The latest report from Shoppercentric, an independent agency specializing in shopper research, has been launched today. The research entitled: "WindowOn…The New Generation of Older Shoppers" challenges the perception of what is considered an 'older shopper' and looks at purchasing trends amongst this group.
"Essentially it has become clear that lumping anyone over 60 years of age into an 'older shopper' category is doing them a disservice," said Danielle Pinnington, managing director at Shoppercentric. "A significant proportion of over 60's are behaving and sounding very like much younger shoppers so with that in mind, it's time to challenge the retail tradition of an age-related cut off point! With older shoppers having more money and time available than ever before, and being as savvy and demanding as other shopper groups, it's important that we change the way that we think of these shoppers and stop forcing them into out-of-date stereotypes."
When it comes to shopping, age is just a state of mind:
- 43 percent of 70-79 year olds shop in-store at least every couple of days — the exact same figure as 18-29 year olds; they might not use forecourts, malls or retail parks as often as younger shoppers, but they are just as likely to regularly use newsagents, supermarkets, high streets and independents.
- The older shopper is more purposive than younger shoppers — tending to know what to buy before reaching the store, rather than using the displays for ideas and preferring to get shopping done as efficiently as possible.
Older shoppers get surfing too:
- 62 percent of 50+ year olds have internet access at home.
- 39 percent of 60+ year olds now own a smartphone and 21 percent of 70-79 year olds own a tablet.
- 14 percent of 80+ year olds who are online have tablets too.
- One in three shoppers over 60 agree with the statement "I can't imagine my life without the internet."
- Over a quarter of online shoppers aged 60-69 say they will use their mobile devices more often for shopping in the future.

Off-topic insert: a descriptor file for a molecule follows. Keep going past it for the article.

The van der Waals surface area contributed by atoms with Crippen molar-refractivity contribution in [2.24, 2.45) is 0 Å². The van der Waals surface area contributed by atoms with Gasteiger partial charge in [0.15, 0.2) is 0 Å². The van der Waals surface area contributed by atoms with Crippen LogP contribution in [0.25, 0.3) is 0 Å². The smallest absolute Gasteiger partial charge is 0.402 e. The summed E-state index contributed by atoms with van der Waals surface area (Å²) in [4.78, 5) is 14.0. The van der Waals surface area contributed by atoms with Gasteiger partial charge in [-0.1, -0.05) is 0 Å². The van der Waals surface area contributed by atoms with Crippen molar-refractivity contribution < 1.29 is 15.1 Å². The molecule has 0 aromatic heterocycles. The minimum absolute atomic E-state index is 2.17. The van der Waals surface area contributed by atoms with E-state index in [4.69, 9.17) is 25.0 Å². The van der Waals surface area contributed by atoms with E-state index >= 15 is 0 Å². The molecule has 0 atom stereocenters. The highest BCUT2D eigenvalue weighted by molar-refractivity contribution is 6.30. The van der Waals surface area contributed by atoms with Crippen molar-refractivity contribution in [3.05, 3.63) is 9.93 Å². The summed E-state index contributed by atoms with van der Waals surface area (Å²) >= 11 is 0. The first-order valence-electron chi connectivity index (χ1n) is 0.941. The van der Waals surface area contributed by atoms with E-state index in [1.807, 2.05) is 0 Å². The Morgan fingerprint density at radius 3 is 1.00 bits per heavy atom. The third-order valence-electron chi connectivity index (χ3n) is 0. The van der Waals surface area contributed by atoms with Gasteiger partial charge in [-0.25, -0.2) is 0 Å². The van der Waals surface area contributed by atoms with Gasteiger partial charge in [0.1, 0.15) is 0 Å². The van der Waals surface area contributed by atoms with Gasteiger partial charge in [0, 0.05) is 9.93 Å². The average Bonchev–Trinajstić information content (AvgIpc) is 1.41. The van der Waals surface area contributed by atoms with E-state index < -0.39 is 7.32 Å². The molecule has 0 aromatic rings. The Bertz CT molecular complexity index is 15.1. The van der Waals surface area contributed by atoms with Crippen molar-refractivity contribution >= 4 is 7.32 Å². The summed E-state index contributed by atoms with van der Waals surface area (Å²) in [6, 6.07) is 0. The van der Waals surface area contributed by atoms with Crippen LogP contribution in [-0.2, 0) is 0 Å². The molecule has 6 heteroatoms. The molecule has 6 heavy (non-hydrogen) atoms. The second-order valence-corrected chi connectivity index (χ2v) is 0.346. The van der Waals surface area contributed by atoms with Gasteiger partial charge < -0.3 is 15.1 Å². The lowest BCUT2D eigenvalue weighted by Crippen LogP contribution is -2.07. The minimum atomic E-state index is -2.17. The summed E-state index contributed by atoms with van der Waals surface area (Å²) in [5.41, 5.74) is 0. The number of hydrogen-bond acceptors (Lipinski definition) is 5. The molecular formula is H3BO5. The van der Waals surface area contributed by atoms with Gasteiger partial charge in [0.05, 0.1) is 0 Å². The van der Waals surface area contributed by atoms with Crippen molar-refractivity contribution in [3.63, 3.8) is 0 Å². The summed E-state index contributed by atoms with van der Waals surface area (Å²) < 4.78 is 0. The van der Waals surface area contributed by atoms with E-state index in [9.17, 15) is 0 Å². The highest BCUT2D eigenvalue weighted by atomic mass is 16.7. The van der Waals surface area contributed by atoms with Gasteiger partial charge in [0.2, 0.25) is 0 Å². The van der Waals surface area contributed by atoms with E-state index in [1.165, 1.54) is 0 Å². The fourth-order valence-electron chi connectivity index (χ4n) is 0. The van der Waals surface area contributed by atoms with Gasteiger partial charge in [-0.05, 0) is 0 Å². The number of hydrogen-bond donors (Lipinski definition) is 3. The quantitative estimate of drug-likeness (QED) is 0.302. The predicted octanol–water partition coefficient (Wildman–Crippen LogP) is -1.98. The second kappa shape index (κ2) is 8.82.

- 55 percent of online shoppers aged 60-69 and 51 percent of those aged 70-79 say they use the internet at least once a week for browsing.
- Only a quarter of those browsing are likely to go on to buy online (just 12 percent of 60-69 year old online shoppers buy online at least once a week versus a peak of 38 percent among 40-49 year olds).
Characterizing the "Older Shopper" today:
- Spending time: Three out of four older shoppers agree that they are "enjoying time to do what they have always wanted" whilst one in two agree they "worry less about money as they have fewer responsibilities." It's this more relaxed attitude to time and money that makes them a lucrative market.
Attracting their attention:
- 74 percent of 60-69 year olds say they "love finding bargains for the things I want to buy"
- It's not all about cheap prices — older shoppers take a long term view of their spending, often aiming at quality, not quantity: 68 percent of 60-69 year olds agree "I buy the best I can afford, even if it's not the cheapest price," whereas only 13 percent of 70-79 year olds agree "I tend to buy the cheapest so I can buy more."
- Lowest price messaging doesn't to appeal to the majority of older shoppers. Value is more than low price for these shoppers, and retailers and brands need to present a value story that is relevant to them in order to meet their needs.
- Older shoppers are thoughtful and understand how their spending can make an impact. They like to support their High Street, even if there is a ‘cost' involved. They are also the age group most likely to look for ethical products and to buy local produce.
"Sadly our research revealed that one in two older shoppers agree that retailers don't think their age group is important, and only one in five agree that retailers value their age group because they have more time and money," Pinnington said. "In short, older shoppers are feeling very much out in the cold — a shame given that they have a real desire to shop (43% of 60+ year olds say they often go to the shops just to have a look around, more than any other age group over 40). There's clearly a simmering frustration of not being persuaded to spend their money.
"It's not only instore where retailers are struggling to connect with older shoppers. Older shoppers are using the internet for browsing primarily at present — but with support and reassurance retailers could convert these clicks into sales. Clearly there is a fundamental lack of trust and confidence in the purchase process with fears of credit card fraud and also overly technical processes that they aren't comfortable with. Retailers must work through these issues and be aware of the range of confidence, the variation in use and acceptance of the internet amongst older shoppers. It's important that they don't ignore the opportunity that older online shoppers represent, but equally don't attempt to force older shoppers into behaviors they're not comfortable with."
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